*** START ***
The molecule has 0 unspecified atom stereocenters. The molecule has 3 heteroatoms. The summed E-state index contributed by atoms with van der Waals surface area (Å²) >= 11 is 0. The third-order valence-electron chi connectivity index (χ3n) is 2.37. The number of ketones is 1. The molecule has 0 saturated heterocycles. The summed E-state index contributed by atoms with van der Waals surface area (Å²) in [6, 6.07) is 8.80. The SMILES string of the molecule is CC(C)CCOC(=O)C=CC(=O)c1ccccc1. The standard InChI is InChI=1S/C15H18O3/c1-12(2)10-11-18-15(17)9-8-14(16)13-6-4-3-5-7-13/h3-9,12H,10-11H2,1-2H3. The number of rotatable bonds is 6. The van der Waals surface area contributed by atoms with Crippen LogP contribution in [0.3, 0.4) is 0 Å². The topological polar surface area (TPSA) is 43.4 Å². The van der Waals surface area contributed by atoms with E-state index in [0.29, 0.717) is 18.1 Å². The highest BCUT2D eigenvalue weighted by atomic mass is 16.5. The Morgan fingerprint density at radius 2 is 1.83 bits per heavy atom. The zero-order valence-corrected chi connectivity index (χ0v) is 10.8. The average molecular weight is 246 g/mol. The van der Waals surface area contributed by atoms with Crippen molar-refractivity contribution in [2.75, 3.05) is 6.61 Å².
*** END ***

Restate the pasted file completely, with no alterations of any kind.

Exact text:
The molecule has 0 unspecified atom stereocenters. The molecule has 3 heteroatoms. The summed E-state index contributed by atoms with van der Waals surface area (Å²) >= 11 is 0. The third-order valence-electron chi connectivity index (χ3n) is 2.37. The number of ketones is 1. The molecule has 0 saturated heterocycles. The summed E-state index contributed by atoms with van der Waals surface area (Å²) in [6, 6.07) is 8.80. The SMILES string of the molecule is CC(C)CCOC(=O)C=CC(=O)c1ccccc1. The standard InChI is InChI=1S/C15H18O3/c1-12(2)10-11-18-15(17)9-8-14(16)13-6-4-3-5-7-13/h3-9,12H,10-11H2,1-2H3. The number of rotatable bonds is 6. The van der Waals surface area contributed by atoms with Crippen LogP contribution in [0.3, 0.4) is 0 Å². The topological polar surface area (TPSA) is 43.4 Å². The van der Waals surface area contributed by atoms with E-state index in [0.29, 0.717) is 18.1 Å². The highest BCUT2D eigenvalue weighted by atomic mass is 16.5. The Morgan fingerprint density at radius 2 is 1.83 bits per heavy atom. The zero-order valence-corrected chi connectivity index (χ0v) is 10.8. The average molecular weight is 246 g/mol. The van der Waals surface area contributed by atoms with Crippen molar-refractivity contribution in [2.75, 3.05) is 6.61 Å².